This past year, Kiwis have battled a significant number of disasters and emergencies, including floods, fires and a global pandemic.

We first saw a powerful storm sweep across Southland – submerging paddocks, washing away roads and deeming many homes uninhabitable.

We saw a wildfire that devastated the picturesque village of Lake Ōhau, burning through people’s homes and land as raging flames tore a path through the small-town community.

We saw more flooding in Northland, Napier, Plimmerton…

And of course, there was COVID-19, the virus continuing to wreak havoc around the globe, plunging the world into crisis and taking the lives of millions of people.

With the scale and breadth of disasters increasing year on year, it poses the terrifying question of where – or who – will be next?

A story of survival

One such community hit hard by disaster this year was Napier, a city renowned for its vine-draped countryside and streets of stunning architecture. But as is common when disaster strikes, the flooding of November 2020 came when it was least expected, its residents waking that day with no way of knowing what was to come - the largest storm to strike the city in over a century.

For Leanne, her partner Damien, and all seven of their children, they watched on anxiously as wave after wave of surging floodwater came ever closer that day. At first gushing through the fence, then the front door, and eventually over the floorboards, torrents of water grew quickly, drenching everything in their path. “We tried to barricade areas where the water was coming in but, in no time at all, it was too fast, too much,” says Leanne.

Beginning the day like any other, the Browns didn’t think much of the rain when it first started. But unbeknownst to them, it had just begun, its sound growing more and more deafening as it soaked yards, roads and living rooms, inching closer and closer towards the Browns’ family home.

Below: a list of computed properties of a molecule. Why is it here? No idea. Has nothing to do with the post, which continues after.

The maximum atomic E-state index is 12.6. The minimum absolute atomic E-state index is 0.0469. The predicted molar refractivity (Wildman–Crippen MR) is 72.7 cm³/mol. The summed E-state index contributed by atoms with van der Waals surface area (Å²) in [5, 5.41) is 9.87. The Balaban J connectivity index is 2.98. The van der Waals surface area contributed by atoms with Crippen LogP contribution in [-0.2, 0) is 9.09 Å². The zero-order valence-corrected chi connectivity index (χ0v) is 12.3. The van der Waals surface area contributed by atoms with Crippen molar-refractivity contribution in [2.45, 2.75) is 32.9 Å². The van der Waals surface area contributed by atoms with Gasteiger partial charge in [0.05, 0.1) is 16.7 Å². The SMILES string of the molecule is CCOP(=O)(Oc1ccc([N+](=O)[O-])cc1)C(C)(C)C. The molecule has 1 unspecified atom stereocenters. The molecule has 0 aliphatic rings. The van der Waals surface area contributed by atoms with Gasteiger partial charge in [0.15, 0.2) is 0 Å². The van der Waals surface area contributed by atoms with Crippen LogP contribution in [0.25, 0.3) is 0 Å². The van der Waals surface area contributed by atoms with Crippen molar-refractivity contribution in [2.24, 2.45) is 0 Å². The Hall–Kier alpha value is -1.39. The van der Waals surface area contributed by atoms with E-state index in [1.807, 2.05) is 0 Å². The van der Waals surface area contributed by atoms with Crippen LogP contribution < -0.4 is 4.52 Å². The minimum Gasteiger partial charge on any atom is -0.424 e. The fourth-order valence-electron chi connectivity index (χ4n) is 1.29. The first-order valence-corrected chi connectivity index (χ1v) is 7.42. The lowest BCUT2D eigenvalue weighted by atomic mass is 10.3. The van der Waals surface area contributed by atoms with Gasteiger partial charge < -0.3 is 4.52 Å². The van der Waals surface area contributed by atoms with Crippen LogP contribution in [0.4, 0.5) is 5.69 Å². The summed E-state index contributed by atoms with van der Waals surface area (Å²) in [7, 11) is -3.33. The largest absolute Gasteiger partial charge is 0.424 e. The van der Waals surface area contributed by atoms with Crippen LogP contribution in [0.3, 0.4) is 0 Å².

“It wasn’t until waves started bursting through our front door that I really panicked. The carpet began bouncing like a trampoline and I remember thinking oh no, what are we going to do!? What are we supposed to do? The water outside was waist high so there was no way out.”

A hug of support

Fleeing to safety, the Browns were taken to Kennedy Park, an evacuation centre where a New Zealand Red Cross Disaster Welfare and Support Team (DWST) was ready and waiting to provide the children with dry clothing, as well as critical care, compassion and support.

But as the days began to pass, and the overwhelming stress of that first day began to fade, Leanne faced a new wave of anxiety on returning to their house. Still standing, but buckling under the weight of trapped water, Leanne grieves for her family’s memories and belongings saying, “Seeing our home and thinking about everything inside, I just didn’t know what we’d be able to save.”

Carma Anderson, team leader of Hawkes Bay's DWST, who was on the ground as soon as the flooding began, knows just how important providing emotional support in these times can be. “A lot of the people (like Leanne and her family) who we’d reached over those few days felt really distressed. The event had a strong emotional impact on the people affected, and it is going to take a long time to recover from.”

Red Cross' response

Like many others that day, Leanne and her family were forced to flee their home and everything they held dear to survive, with New Zealand Red Cross disaster response teams coming together from across the nation to provide life-saving assistance ‑ offering essential emotional support, distributing food, water, blankets and toiletries and helping with evacuations and first aid.

Recalling the frantic nature of that day, Leanne says, “If it had got any higher, we wouldn’t have been able to get out. But when we got to the evacuation centre, Red Cross were there to see if we needed anything. It made me feel that people really do care, that we’re loved.”

Only made possible because of the ongoing generosity of our supporters, this is why New Zealand Red Cross teams remain in communities long after disaster strikes ‑ we know that people continue to need support coming to terms with their losses and rebuilding their lives.

We don't know where we'll be needed next, but we do know we'll be there.